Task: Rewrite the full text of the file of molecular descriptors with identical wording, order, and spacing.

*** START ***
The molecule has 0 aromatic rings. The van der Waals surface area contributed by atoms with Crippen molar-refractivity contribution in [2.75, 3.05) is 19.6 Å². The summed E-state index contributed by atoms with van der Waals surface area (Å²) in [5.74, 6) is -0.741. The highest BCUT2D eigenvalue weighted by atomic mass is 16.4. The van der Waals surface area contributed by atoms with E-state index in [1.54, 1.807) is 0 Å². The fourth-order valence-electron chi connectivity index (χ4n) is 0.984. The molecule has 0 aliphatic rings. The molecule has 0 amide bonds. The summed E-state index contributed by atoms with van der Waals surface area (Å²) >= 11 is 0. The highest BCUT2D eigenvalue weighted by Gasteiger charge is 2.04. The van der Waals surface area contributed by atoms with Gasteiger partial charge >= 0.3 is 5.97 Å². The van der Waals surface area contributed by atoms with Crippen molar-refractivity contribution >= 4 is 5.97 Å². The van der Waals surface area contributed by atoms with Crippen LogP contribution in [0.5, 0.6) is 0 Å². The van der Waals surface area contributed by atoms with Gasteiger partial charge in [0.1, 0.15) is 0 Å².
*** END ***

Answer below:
The molecule has 0 aromatic rings. The van der Waals surface area contributed by atoms with Crippen molar-refractivity contribution in [2.75, 3.05) is 19.6 Å². The summed E-state index contributed by atoms with van der Waals surface area (Å²) in [5.74, 6) is -0.741. The highest BCUT2D eigenvalue weighted by atomic mass is 16.4. The van der Waals surface area contributed by atoms with E-state index in [1.54, 1.807) is 0 Å². The fourth-order valence-electron chi connectivity index (χ4n) is 0.984. The molecule has 0 aliphatic rings. The molecule has 0 amide bonds. The summed E-state index contributed by atoms with van der Waals surface area (Å²) >= 11 is 0. The highest BCUT2D eigenvalue weighted by Gasteiger charge is 2.04. The van der Waals surface area contributed by atoms with Gasteiger partial charge >= 0.3 is 5.97 Å². The van der Waals surface area contributed by atoms with Crippen molar-refractivity contribution >= 4 is 5.97 Å². The van der Waals surface area contributed by atoms with Crippen LogP contribution in [0.5, 0.6) is 0 Å². The van der Waals surface area contributed by atoms with Gasteiger partial charge in [0.1, 0.15) is 0 Å².